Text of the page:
Friday, 23 November 2012

Stigma of the Self-Published Author—Kurt Chambers

This has been a very exciting year for me as at the beginning of the year I published my MG fantasy novel, Truth Teller, as an e-book. It’s the first book I’ve ever published and it has been many years in the making. To heighten my excitement, my story has just been published in paperback also. My first thought was to tell the whole world that I had become a published author. What better way to do that than contact my local newspaper that runs stories on local people’s success stories. I have seen them print articles on local authors before.

I wrote a letter explaining about my exciting news and eagerly waited for a reply. None came. That’s strange, I thought. Maybe I made a mistake and sent it to the wrong person. I spoke to some friends that suggested I wrote a press release. What a great idea! Give them a real story they can use in the newspaper. I set about writing my story on how I grew up in the town, and about my local school and how my English teacher would be proud of me as well as be very surprised. It was, after all, a real life success story in my eyes. This time, I made sure I sent it to the right person. I waited for a reply, more confident. None came.

I am a local. I have lived in this town for forty-five years, worked at the local church as a volunteer working with local children, as well as at the schools. My family lobbied to get a zebra crossing that is now outside the local junior school. I have had three children here and three grandchildren. I consider myself as part of this community. Why weren’t they interested in my story? A local success story?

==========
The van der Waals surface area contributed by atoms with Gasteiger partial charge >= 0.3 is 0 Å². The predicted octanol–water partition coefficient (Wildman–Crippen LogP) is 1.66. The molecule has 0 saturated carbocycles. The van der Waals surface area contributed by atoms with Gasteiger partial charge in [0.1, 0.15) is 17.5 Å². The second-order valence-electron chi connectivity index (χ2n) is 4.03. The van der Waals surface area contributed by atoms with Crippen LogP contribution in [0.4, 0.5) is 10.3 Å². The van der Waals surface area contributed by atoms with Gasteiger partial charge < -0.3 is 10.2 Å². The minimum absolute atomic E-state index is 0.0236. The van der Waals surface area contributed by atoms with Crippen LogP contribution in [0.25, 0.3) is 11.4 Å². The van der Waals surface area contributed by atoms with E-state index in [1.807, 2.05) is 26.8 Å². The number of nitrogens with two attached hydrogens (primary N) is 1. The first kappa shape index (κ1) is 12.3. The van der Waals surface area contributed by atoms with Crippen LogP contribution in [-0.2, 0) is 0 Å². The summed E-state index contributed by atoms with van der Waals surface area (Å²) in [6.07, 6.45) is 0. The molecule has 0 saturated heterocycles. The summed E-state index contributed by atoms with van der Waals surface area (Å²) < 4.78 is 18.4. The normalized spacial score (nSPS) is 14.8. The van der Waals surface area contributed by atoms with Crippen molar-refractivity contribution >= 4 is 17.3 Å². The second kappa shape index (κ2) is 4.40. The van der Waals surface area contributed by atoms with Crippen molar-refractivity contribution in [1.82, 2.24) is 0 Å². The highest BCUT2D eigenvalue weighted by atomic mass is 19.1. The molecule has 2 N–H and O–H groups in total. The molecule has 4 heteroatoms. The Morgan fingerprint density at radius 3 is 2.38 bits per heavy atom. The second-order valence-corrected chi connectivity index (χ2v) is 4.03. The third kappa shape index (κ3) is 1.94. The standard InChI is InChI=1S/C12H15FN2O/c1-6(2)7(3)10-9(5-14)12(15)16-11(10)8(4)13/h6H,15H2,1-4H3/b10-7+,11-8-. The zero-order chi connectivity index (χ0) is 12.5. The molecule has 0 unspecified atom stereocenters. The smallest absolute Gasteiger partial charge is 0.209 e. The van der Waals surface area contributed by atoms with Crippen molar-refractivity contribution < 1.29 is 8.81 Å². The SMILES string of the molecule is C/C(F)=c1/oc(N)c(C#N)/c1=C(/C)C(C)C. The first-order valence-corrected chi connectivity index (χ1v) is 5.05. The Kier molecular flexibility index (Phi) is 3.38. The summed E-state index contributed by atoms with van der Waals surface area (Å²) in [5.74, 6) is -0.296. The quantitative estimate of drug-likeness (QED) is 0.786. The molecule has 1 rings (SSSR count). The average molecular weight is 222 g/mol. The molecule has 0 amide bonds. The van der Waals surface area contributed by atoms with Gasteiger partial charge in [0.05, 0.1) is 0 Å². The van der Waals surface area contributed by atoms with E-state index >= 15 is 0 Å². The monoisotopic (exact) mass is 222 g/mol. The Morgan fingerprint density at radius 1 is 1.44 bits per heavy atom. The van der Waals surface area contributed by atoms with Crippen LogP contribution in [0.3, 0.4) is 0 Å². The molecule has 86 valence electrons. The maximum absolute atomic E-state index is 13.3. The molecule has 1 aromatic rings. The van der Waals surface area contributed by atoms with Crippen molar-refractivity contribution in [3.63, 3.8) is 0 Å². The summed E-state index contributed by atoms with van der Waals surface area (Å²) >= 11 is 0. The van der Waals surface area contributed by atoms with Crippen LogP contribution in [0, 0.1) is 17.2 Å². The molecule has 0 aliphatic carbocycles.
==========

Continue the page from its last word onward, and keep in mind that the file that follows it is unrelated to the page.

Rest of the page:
This wasn’t the end of it. When my book came out in print, my wife was so proud of me, she decided to write to a different local newspaper. They had a large ad saying, Advertise your Celebration Announcements Free of Charge. So she did, adding a picture of me (the one above) posing with my book. The ad was never printed.

Is there some kind of conspiracy against me? Or is there a conspiracy against self-published authors? I know there is a stigma for self-published authors in the publishing industry. I never claim to be right about all things, but the only reason I can possibly come up with is that my local newspapers are publishers and they have an attitude towards self-published authors. Maybe they would have been willing to run my story if I had been published by a mainstream publisher? What other reason would they have to completely ignore me and not even reply to my letters?

Is this a worldwide thing, or just a stuck-up snobby English thing? I would love to hear any other self-published authors’ experiences.


  1. Kurt, That is horrible. When you are on all the best seller lists (and I know you will be) they will come crawling to interview you.

    Newspaper publishers are feeling the same pressure as traditional publishers as the internet replaces them for the younger generations. Maybe they feel you are a threat to them because you didn't go the traditional route.

    Your cyber community is cheering with you and we are all proud of your accomplishment. Don't let the old curmudgeons get you down.


    1. Awwww mate! haha!! You are so very kind :) I didn't let it get me down, don't worry. I really shouldn't blog when I'm in a bad mood LOL or have a bee in my bonnet :D